Kadera Kelly M. 2013. “The Social Underpinnings of Women's Worth in the Study of World Politics: Culture, Leader Emergence, and Coauthorship.” International Studies Perspectives 14 (4): 463–75.
Maliniak Daniel, Powers Ryan and Walter Barbara F.. 2013. “The Gender Citation Gap in International Relations.” International Organization 67 (4): 889922.
Martin Lisa L. 2016. “Gender, Teaching Evaluations, and Professional Success in Political Science. PS: Political Science and Politics 49 (2) 313–19.
Mershon Carol and Walsh Denise. 2015. “How Political Science Can Be More Diverse.” PS: Political Science and Politics 48 (3): 441–44.
Mitchell Sara McLaughlin, Lange Samantha, and Brus Holly. 2013. “Gendered Citation Patterns in International Relations Journals.” International Studies Perspectives 14 (4): 485–92.
Monforti Jessica Lavariega and Michelson Melissa R.. 2008. “Diagnosing the Leaky Pipeline: Continuing Barriers to the Retention of Latinas and Latinos in Political Science.” PS: Political Science and Politics 41 (1): 161–66.
Monroe Kristen. 2013. “Tougher Standards for Female Scholars? The Psychology behind Them and Policies to Eliminate Them.” International Studies Perspectives 14 (4): 476–84.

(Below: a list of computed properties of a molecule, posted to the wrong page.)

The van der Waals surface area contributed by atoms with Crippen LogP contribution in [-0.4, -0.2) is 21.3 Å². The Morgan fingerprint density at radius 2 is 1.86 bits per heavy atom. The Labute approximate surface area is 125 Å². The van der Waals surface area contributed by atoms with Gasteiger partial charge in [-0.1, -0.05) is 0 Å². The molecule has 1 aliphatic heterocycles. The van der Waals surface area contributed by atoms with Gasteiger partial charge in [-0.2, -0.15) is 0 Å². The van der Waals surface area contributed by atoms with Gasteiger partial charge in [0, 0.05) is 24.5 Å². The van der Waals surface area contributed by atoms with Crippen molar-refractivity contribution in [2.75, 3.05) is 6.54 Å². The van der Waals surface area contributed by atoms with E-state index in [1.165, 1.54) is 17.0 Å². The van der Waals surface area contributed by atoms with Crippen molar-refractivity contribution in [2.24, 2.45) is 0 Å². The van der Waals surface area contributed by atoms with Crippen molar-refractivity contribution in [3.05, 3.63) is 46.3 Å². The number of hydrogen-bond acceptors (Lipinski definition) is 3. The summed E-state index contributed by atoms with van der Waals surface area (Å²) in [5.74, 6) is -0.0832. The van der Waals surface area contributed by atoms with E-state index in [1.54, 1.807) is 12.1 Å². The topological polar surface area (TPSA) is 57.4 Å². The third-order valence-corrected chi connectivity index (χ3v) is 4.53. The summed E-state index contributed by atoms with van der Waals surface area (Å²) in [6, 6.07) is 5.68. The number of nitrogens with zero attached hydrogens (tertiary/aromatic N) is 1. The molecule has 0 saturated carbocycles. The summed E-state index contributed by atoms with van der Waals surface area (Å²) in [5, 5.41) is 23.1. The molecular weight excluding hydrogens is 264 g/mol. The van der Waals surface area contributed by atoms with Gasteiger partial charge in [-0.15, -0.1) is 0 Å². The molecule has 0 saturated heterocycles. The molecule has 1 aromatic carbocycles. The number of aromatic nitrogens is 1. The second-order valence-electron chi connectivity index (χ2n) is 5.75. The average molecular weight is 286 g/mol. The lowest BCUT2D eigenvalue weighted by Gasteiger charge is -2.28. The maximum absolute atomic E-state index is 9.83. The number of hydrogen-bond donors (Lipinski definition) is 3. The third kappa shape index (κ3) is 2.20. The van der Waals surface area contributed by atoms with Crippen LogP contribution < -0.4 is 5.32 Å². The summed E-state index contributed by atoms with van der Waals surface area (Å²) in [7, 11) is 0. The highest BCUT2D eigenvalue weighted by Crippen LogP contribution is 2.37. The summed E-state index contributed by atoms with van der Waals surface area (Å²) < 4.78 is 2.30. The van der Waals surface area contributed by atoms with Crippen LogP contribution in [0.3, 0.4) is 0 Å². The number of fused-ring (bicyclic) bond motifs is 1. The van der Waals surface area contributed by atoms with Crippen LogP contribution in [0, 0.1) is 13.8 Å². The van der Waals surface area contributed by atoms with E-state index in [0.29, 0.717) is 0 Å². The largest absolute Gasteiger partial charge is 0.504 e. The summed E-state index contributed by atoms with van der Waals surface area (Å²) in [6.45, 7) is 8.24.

Monroe Kristen Renwick, Choi Jenny, Howell Emily, Lampros-Monroe Chloe, Trejo Crystal and Perez Valentina. 2014. “Gender Equality in the Ivory Tower, and How Best to Achieve It.” PS: Political Science & Politics 47 (2): 418–26.
Østby Gudrun, Strand Håvard, Nordås Ragnhild and Gleditsch Nils Petter. 2013. “Gender Gap or Gender Bias in Peace Research? Publication Patterns and Citation Rates for Journal of Peace Research, 1983–2008.” International Studies Perspectives 14 (4): 493506.
Payton Laura. 2014. “Parliament back in another decade when it comes to harassment.” CBC News online, Nov. 6. (Dec.10, 2016).
Samson Natalie. 2014. “New CRC guidelines aim to reduce unconscious hiring bias against women.” (March 15, 2017).
Side Katherine and Robbins Wendy. 2007. “Institutionalizing Inequalities in Canadian Universities: The Canada Research Chairs Program.” NWSA Journal. Special issue:Women, Tenure, and Promotion. 19 (3): 163–81.
Van Assendelft Laura, Gunther-Canada Wendy, Dolan Julie, Palmer Barbara and Swers Michele. 2003. “Political Science in a Different Voice: Women Faculty Perspectives on the Status of Women in Political Science Departments in the South.” PS: Political Science and Politics 36 (2): 311–15.
Vickers Jill. 2015. “Can We Change How Political Science Thinks? Gender Mainstreaming in a Resistant Discipline.” Canadian Journal of Political Science 48 (4): 747–70.
Wolfinger Nicholas H., Mason Mary Ann and Goulden Marc. 2008. “Problems in the Pipeline: Gender, Marriage, and Fertility in the Ivory Tower.” The Journal of Higher Education 79 (4): 388405.
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Canadian Journal of Political Science/Revue canadienne de science politique
  • ISSN: 0008-4239
  • EISSN: 1744-9324
  • URL: /core/journals/canadian-journal-of-political-science-revue-canadienne-de-science-politique